Rick Santorum puffs up his credentials a bit in saying he "defeated three Democratic incumbents." He defeated two incumbents; in two other congressional elections, he was the incumbent.
Santorum, a former Pennsylvania senator and representative, has touted his Democrat-defeating skills a few times recently. In the GOP presidential debate on Aug. 11, he said he was a candidate "who can beat incumbent Democrats, three of them, three incumbent Democrats." And at the Iowa straw poll on Aug. 13, he said:
Santorum, Aug. 13: I defeated three Democratic incumbents, twice for the Congress in a 60 and 70 percent Democratic district. And once in the state of Pennsylvania, in a state that Republicans haven’t won since 1988, I went up against an incumbent Democratic senator whose campaign was managed by a couple of guys who just managed a pretty successful campaign for president back in 1992, James Carville and Paul Begala, and I beat him.
But it's a stretch for Santorum to claim three incumbent upsets. The Republican was first elected to the House of Representatives in 1990, when he narrowly defeated incumbent Democratic Rep. Doug Walgren, who had held the seat since 1977. Two years later, Santorum ran for reelection. Redistricting had turned Santorum's district into one with 71 percent Democratic registration, up from 56 percent, according to a February 1992 article in Roll Call. Walgren might have challenged Santorum for his old seat, but he dropped out of the campaign before the Democratic primary, and just before the House Ethics Committee listed Walgren among the top 22 offenders in the House banking scandal. (Lawmakers had bounced checks and overdrawn their accounts at the carelessly run "House Bank.")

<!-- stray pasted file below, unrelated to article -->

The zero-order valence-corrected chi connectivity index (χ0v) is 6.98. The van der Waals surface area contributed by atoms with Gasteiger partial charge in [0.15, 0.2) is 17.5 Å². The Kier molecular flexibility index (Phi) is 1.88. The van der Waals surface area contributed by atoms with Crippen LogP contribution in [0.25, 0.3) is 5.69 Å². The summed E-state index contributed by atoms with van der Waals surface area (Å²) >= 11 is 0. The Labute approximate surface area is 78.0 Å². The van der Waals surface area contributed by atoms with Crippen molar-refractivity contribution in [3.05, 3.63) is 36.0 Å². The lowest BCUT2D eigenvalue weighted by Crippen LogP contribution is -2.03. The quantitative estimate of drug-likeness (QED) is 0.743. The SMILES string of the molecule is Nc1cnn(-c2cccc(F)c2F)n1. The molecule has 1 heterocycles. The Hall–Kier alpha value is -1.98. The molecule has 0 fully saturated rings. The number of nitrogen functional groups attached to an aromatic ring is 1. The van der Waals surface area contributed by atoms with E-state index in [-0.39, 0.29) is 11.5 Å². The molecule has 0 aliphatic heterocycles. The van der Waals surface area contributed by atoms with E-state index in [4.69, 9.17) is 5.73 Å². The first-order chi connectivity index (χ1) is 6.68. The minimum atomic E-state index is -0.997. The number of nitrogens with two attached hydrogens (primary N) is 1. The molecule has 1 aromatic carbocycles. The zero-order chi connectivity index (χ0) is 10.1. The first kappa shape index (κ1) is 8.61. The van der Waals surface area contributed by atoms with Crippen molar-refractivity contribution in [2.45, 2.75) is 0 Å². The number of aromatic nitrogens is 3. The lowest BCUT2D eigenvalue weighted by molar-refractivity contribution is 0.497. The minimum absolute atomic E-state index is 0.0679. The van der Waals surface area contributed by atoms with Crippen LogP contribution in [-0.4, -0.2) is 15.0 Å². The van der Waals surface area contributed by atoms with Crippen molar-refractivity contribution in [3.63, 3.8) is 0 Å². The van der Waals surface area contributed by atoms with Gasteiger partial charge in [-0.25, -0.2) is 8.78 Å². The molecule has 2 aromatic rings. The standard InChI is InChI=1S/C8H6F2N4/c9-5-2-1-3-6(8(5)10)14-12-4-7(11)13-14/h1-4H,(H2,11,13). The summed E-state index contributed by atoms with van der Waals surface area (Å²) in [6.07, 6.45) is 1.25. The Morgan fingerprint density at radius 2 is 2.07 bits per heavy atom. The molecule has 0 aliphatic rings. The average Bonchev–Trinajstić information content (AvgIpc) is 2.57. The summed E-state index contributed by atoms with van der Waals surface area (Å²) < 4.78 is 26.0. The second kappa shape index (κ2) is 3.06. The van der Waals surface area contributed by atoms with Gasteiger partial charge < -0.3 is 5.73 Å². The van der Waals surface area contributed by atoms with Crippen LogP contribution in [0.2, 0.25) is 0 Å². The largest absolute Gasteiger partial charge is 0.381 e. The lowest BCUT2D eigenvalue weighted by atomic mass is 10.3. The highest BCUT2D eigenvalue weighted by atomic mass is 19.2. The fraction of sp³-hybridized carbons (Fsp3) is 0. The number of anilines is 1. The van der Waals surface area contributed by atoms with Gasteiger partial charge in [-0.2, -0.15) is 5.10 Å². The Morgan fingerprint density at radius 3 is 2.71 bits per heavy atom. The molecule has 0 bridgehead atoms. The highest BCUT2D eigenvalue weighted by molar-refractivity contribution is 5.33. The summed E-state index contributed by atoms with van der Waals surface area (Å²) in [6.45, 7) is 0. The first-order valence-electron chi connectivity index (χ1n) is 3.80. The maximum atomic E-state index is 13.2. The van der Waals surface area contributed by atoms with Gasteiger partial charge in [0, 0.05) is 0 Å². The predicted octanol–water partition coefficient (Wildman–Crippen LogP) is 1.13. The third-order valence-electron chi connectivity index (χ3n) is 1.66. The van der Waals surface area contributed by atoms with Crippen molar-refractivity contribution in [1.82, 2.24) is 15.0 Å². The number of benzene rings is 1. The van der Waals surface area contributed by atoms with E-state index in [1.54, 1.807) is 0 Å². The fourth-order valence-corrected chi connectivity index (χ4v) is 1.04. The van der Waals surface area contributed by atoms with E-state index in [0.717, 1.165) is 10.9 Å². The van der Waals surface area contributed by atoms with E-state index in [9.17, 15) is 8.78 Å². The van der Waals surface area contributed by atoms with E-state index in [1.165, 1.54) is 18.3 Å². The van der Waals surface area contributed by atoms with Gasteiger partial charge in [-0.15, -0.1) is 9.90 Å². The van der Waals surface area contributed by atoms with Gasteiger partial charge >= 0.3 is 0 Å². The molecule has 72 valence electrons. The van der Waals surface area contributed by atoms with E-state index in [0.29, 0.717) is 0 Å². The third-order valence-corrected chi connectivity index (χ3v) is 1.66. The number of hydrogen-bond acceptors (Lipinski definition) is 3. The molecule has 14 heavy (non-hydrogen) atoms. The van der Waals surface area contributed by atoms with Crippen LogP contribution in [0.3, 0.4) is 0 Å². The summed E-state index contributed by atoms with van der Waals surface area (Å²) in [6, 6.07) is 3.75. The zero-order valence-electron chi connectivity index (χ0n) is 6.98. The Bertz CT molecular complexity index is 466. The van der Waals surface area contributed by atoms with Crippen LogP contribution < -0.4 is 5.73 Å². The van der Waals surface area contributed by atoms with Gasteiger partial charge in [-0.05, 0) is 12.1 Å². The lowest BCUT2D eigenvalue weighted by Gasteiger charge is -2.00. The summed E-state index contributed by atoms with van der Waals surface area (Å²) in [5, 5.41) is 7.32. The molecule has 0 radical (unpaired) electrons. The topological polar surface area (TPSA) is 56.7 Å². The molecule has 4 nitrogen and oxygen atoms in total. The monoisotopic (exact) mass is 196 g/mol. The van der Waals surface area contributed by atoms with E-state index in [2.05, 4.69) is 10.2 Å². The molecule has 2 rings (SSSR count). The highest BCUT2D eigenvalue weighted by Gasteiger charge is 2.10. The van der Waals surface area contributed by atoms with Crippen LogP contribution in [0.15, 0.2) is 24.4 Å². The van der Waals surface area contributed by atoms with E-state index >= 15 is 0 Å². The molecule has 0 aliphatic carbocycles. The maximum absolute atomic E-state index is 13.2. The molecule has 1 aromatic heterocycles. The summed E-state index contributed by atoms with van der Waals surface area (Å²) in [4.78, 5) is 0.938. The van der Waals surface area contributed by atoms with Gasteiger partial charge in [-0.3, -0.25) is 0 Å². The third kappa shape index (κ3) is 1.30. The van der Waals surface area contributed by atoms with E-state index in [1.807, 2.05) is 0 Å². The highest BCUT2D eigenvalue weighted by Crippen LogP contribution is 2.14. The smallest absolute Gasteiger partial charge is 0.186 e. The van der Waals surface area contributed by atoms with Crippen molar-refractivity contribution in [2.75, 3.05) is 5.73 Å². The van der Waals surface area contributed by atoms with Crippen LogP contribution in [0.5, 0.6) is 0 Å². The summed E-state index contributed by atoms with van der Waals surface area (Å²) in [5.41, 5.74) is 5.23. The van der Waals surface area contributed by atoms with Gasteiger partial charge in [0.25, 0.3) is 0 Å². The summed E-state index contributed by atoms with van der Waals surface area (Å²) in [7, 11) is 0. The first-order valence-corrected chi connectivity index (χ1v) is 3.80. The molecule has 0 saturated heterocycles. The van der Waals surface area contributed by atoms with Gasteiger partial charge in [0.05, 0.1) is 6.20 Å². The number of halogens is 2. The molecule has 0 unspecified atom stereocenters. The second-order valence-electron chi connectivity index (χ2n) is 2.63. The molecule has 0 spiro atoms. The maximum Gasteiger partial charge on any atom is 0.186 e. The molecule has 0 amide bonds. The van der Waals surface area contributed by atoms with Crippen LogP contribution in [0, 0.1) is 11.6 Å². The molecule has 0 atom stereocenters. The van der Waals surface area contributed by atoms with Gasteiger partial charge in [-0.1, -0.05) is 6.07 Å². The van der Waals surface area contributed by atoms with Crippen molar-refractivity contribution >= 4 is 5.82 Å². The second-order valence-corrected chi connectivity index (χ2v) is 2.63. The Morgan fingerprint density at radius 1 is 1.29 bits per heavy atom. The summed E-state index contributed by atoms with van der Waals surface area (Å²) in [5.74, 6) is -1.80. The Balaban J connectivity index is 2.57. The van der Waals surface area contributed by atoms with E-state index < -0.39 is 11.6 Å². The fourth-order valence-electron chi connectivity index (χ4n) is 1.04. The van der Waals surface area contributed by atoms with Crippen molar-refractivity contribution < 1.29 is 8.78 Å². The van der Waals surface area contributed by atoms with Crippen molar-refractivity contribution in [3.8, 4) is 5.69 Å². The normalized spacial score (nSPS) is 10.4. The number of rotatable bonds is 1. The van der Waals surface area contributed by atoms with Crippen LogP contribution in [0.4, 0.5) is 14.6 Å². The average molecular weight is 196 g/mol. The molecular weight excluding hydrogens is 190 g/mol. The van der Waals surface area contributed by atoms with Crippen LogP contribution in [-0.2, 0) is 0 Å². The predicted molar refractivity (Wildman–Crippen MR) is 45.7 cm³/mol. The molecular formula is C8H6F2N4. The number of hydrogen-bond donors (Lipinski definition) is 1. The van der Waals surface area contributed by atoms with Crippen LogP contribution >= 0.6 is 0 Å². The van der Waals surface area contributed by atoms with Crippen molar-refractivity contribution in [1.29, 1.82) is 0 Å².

So, Santorum didn't win his 1992 reelection against an incumbent Democrat. He defeated state Sen. Frank Pecora, a non-incumbent Republican-turned-Democrat, in a campaign that Roll Call referred to as "easily the most convoluted House race in the state, if not the nation." There were 12 candidates in the Democratic primary, and the winner — Pecora, with 19 percent of the vote — was a Republican state senator who switched parties for the U.S. House election, but remained with the GOP in the Pennsylvania Legislature. "And the chaos," Roll Call wrote, "has only helped the chances of Santorum."
In a March 2011 interview with NBC's Matt Lauer, Santorum put his spin on this reelection, saying: "I defeated another incumbent because he didn't, decided not to run."
In Santorum's next election, he moved up to the Senate — defeating incumbent Sen. Harris Wofford, who did tap the expertise of Democratic strategists Carville and Begala, as Santorum said. Wofford had acquired the seat in 1991, after Republican Sen. John Heinz was killed in a plane crash.
— Lori Robertson